Verse > Anthologies > Francis T. Palgrave, ed. > The Golden Treasury
Francis T. Palgrave, ed. (1824–1897). The Golden Treasury.  1875.
Lord Byron
CCII. Elegy on Thyrza
AND thou art dead, as young and fair 
  As aught of mortal birth; 
And form so soft and charms so rare 
  Too soon return'd to Earth! 
Though Earth received them in her bed,         5
And o'er the spot the crowd may tread 
  In carelessness or mirth, 
There is an eye which could not brook 
A moment on that grave to look. 
I will not ask where thou liest low,  10
  Nor gaze upon the spot; 
There flowers or weeds at will may grow, 
  So I behold them not: 
It is enough for me to prove 
That what I loved, and long must love,  15
  Like common earth can rot; 
To me there needs no stone to tell 
'Tis Nothing that I loved so well. 
Yet did I love thee to the last, 
  As fervently as thou  20
Who didst not change through all the past, 
  And canst not alter now. 
The love where Death has set his seal 
Nor age can chill, nor rival steal,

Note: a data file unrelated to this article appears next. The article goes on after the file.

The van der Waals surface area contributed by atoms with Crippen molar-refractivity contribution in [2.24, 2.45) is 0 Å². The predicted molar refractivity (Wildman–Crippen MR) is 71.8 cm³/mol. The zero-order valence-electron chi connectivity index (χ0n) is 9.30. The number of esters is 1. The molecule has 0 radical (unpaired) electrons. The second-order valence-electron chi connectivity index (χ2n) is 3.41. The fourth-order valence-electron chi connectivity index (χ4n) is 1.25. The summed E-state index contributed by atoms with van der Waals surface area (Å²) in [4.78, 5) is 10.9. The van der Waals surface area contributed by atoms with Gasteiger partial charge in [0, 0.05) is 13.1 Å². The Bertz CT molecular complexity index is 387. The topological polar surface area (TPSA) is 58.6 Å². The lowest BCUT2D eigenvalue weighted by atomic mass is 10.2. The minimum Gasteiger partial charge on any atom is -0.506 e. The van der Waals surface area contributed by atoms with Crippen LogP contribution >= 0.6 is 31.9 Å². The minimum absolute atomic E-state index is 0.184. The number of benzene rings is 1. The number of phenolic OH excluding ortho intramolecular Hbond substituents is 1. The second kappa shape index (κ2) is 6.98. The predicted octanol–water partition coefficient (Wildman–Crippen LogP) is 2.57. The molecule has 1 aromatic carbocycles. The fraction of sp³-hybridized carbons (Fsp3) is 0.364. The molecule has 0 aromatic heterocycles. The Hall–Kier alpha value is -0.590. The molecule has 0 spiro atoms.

Nor falsehood disavow;  25
And, what were worse, thou canst not see 
Or wrong, or change, or fault in me. 
The better days of life were ours, 
  The worst can be but mine; 
The sun that cheers, the storm that lours,  30
  Shall never more be thine. 
The silence of that dreamless sleep 
I envy now too much to weep; 
  Nor need I to repine 
That all those charms have pass'd away  35
I might have watch'd through long decay. 
The flower in ripen'd bloom unmatch'd 
  Must fall the earliest prey; 
Though by no hand untimely snatch'd. 
The leaves must drop away.  40
And yet it were a greater grief 
To watch it withering, leaf by leaf, 
  Than see it pluck'd to-day; 
Since earthly eye but ill can bear 
To trace the change to foul from fair.  45
I know not if I could have borne 
  To see thy beauties fade; 
The night that follow'd such a morn 
  Had worn a deeper shade. 
Thy day without a cloud hath pass'd,  50
And thou wert lovely to the last, 
  Extinguish'd, not decay'd; 
As stars that shoot along the sky 
Shine brightest as they fall from high. 
As once I wept, if I could weep,  55
  My tears might well be shed 
To think I was not near, to keep 
  One vigil o'er thy bed— 
To gaze, how fondly! on thy face, 
To fold thee in a faint embrace,  60
  Uphold thy drooping head, 
And show that love, however vain, 
Nor thou nor I can feel again. 
Yet how much less it were to gain, 
  Though thou hast left me free,  65
The loveliest things that still remain 
  Than thus remember thee! 
The all of thine that cannot die 
Through dark and dread eternity 
  Returns again to me,  70
And more thy buried love endears 
Than aught except its living years. 

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